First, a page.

Join gaming leaders online at GamesBeat Summit Next this upcoming November 9-10. Learn more about what comes next.
Long before the iPhone changed how we think of cellphones, Nokia was dabbling in even more radical cellphone concepts.
The Nokia 888, a concept from designer Tamer Nakisci, was a flexible design that could fit around your wrist, lay flat for reading, and take on a few other shapes. I haven’t thought much about the 888 since it won Nokia’s Benelux design contest in 2005, but after AppleInsider dug up Apple’s slapband-esque iWatch patent yesterday (below), Nakisci’s concept feels strangely relevant.
As he envisioned it, the 888 featured a liquid battery, a flexible touchscreen, and relied on speech recognition rather than a keyboard. If that sounds to you like shades of what we’re hearing about the iWatch coupled with Apple’s Siri virtual assistant, you’re not alone.
To be clear, I’m not implying Apple in any way stole this design concept. It’s just interesting to see how close we are today toward building devices that once seemed impossible.
Here’s how Nakisci described the functionality of the 888’s form to Yanko Design:
You don’t have to carry it in your pocket or on your wrist. You can carry it anywhere, in any form. You can roll it, bend it, put on your clothes like a clip. It also makes some form changes that makes it more ergonomical: i.e., when you want to talk on the phone, the body form turns into the form of the good old telephone. You can personalize these forms and record them. So it fits you the best in the way that you have chosen. The functions that it has also create a feeling of electronical pet, as it senses your moves, understands what you want, responds to you in the best way. It learns you, to fit you better. Also e-motions lets you send forms to the other 888 users. It could be the shape of a heart or a small dance. This way you can talk without words.
Like any great concept design, Nakisci’s vision was far beyond the technology available at the time. It may even be too advanced to build today; Apple’s iWatch concept still relies on a wireless connection with your iPhone to fetch data, which removes the need for bulky cellular electronics and a bigger battery.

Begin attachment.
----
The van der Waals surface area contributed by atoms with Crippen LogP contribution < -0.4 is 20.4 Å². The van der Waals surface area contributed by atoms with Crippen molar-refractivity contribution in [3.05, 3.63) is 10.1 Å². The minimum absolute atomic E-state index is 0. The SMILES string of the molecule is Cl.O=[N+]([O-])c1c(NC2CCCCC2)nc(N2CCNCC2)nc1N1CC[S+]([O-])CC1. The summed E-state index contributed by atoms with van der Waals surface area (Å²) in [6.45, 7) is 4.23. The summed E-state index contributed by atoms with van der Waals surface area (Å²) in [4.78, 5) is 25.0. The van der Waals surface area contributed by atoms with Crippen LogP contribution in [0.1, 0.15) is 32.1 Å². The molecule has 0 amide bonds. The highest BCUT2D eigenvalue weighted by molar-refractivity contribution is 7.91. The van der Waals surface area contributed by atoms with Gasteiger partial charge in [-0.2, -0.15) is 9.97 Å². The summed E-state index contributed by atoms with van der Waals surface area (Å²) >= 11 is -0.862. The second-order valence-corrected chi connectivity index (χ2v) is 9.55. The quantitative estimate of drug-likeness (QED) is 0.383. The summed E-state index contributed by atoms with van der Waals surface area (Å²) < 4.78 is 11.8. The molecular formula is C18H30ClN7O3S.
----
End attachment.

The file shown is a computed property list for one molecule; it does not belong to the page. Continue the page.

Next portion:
Here’s how Apple describes its “slapband” iWatch patent (which, of course, isn’t called iWatch anywhere in the patent):
A wearable video device arranged to be worn by an end-user, comprising: a flexible substrate having a flat state and a curled state; a flexible display disposed upon a first surface of the flexible substrate, wherein in the curled state the flexible substrate conforms to an appendage of the end-user, the flexible substrate further comprising: an electronic module in communication with the flexible display, the electronic module providing information to the display, at least a part of which is presented in real time for presentation by the flexible display; and a mechanism for detecting an end portion of the flexible display, the detection for adjusting the arrangement of information shown on the flexible display to match the size of the appendage the wearable video device is mounted on.
VentureBeatVentureBeat's mission is to be a digital town square for technical decision-makers to gain knowledge about transformative technology and transact. Our site delivers essential information on data technologies and strategies to guide you as you lead your organizations. We invite you to become a member of our community, to access:
- up-to-date information on the subjects of interest to you
- our newsletters
- gated thought-leader content and discounted access to our prized events, such as Transform 2021: Learn More
- networking features, and more